The hosts were fine, as with every other club, they tend to subscribe to different looks: there are the "classic" hosts, the "semi-goth with piercings" hosts, the "natural" hosts. Both TM and I were impressed by one host who was both very tall and looked like Kimura Takuya, especially when posing in pictures, which I suspect he perfects at midday in front of a mirror. When he told me I could touch his blond fountain of hair I just about fell into his lap. He was very sweet, although not the most engaging conversationalist. We spoke with around twenty hosts altogether and as with the other clubs, you can usually find at least one you wouldn't mind rubbing up against. TM was able to have some interesting conversations with a couple of the hosts - I think his gender was in his favour in this instance - and he gleaned some juicy tidbits about the darker side of hosting. On my side of the table, however, things were neither juicy nor saucy. At every other club I've been to, the flirty dirty talk has started early on, and encouraging girl that I am, sometimes gets quite interesting. Halfway into the evening one of the hosts told me that he had assumed TM and I were an item and this was when the light went on: because the hosts made an assumption about our relationship, they were keeping the conversation tame and to approved topics such as the amount of alcohol I can drink, upkeep of hair and food. From then on, TM and I went out of our way to drunkenly proclaim to every host coming by that we were cousins, but the conversation still remained fairly stagnant.

There wasn't much wiping of condensation from our glasses, but when it came to lighting cigarettes, I had two or three lighters held to my cigarette each time, which never failed to charm me. The first few hosts we met didn't give us their name cards, and just as I began to wonder what exactly the problem was, we started receiving them from each subsequent host. Despite receiving them though, there were no numbers or email addresses exchanged at the end of the evening, nor any hosts pressing us to return. Again, I think part of this can be chalked up to demographics - as a male/female pair, the hosts probably assumed we were just visiting the club to see what the host thing was all about and nothing more. This was a little disappointing. TM was the perfect male escort however, eager to ask the hosts all manner of question and very discerning when it came to analyzing the physical attributes of each host. I was honored to visit a host club with such a distinguished connoisseur of the Japanese male, and I look forward to future installments of Project Host with his assistance.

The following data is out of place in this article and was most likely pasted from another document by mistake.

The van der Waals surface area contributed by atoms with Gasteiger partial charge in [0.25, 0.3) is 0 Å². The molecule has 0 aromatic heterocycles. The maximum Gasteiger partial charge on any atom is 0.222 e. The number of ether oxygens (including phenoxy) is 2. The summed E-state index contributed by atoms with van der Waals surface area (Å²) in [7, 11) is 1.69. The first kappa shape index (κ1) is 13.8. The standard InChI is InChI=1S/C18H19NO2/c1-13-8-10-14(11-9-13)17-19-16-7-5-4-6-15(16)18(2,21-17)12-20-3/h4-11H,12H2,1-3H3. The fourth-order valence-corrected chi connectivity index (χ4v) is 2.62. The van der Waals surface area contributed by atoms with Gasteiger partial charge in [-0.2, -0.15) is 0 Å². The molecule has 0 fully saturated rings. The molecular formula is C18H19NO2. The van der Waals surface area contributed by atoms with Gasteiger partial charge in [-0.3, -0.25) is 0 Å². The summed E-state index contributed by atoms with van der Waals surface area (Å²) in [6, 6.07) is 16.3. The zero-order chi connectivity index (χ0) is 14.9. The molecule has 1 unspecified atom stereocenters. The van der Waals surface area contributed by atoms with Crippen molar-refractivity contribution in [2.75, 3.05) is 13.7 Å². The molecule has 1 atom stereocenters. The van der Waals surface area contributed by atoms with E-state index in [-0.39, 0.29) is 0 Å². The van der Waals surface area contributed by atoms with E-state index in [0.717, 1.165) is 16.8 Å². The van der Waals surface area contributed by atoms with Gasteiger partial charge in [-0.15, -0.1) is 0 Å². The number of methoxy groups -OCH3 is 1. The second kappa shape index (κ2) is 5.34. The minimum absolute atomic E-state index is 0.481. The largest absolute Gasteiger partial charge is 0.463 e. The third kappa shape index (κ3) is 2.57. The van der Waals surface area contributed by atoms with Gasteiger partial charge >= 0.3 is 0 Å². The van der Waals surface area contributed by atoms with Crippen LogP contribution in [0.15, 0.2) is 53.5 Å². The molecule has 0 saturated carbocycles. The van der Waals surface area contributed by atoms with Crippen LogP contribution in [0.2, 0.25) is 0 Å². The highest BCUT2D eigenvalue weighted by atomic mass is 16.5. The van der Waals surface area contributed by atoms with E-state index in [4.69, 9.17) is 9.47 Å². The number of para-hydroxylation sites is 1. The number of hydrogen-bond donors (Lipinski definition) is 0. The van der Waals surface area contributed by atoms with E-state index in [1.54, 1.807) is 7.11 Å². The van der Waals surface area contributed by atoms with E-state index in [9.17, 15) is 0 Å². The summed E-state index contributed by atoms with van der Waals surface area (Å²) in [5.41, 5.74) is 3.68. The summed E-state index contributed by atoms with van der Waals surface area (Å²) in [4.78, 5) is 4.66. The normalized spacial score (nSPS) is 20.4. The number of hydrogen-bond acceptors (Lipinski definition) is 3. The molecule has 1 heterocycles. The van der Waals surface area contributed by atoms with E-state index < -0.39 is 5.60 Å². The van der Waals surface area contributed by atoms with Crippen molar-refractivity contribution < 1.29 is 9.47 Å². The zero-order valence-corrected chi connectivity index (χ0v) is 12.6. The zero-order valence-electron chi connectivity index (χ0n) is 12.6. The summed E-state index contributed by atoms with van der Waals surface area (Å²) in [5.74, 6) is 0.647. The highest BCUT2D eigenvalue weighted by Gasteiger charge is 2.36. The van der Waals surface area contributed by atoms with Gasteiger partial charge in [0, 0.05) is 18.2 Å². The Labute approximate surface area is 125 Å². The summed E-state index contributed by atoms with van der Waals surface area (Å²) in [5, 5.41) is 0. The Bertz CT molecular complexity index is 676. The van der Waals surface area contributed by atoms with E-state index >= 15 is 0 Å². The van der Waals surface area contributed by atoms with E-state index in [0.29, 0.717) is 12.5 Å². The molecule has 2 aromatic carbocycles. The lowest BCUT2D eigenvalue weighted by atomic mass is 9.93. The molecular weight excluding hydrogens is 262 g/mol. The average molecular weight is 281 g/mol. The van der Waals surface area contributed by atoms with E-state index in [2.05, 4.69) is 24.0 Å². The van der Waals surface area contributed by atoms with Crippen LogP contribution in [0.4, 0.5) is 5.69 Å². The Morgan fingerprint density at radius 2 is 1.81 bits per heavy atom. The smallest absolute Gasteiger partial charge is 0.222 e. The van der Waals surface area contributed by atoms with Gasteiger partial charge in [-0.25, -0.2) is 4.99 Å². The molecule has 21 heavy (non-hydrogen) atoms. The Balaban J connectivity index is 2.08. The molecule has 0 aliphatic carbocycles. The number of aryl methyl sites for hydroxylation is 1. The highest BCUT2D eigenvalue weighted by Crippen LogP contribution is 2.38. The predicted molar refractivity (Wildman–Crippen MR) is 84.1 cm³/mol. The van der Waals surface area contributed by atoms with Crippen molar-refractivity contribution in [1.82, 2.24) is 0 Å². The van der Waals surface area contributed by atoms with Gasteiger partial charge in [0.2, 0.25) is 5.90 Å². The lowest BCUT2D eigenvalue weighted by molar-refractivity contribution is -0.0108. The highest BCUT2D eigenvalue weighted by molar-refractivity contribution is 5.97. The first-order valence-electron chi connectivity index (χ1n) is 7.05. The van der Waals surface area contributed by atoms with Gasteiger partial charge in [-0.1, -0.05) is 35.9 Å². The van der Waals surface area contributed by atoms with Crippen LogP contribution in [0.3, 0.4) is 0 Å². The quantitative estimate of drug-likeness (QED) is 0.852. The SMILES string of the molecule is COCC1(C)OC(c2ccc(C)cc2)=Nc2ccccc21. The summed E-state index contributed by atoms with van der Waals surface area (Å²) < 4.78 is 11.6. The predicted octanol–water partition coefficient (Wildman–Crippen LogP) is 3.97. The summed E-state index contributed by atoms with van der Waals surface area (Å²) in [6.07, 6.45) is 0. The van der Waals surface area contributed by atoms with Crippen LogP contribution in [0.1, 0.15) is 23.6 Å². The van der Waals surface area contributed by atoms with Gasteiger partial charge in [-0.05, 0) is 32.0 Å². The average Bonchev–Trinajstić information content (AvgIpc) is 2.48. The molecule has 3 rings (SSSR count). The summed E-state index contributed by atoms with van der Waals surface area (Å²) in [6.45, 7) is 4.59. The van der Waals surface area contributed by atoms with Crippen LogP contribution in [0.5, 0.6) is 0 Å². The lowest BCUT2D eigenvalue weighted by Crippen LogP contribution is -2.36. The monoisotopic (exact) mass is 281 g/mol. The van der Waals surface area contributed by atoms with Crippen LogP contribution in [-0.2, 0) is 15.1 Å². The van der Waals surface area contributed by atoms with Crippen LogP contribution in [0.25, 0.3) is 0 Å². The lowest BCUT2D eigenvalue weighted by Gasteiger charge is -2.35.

Looking around at the other customers, most women were by themselves and fairly plain looking for the most part. I couldn't help but wonder why they had decided to start frequenting the club, and what their first visits had been like. One highlight of the evening was getting to see a champagne call, the elaborate song and dance that goes on when a customer orders a bottle of champagne. All the hosts gather around the customer's table, clapping and cheering and showering attention; I can see how one would lose her head and end up ordering a 60,000 bottle of champagne (wholesale value: 8,000 yen).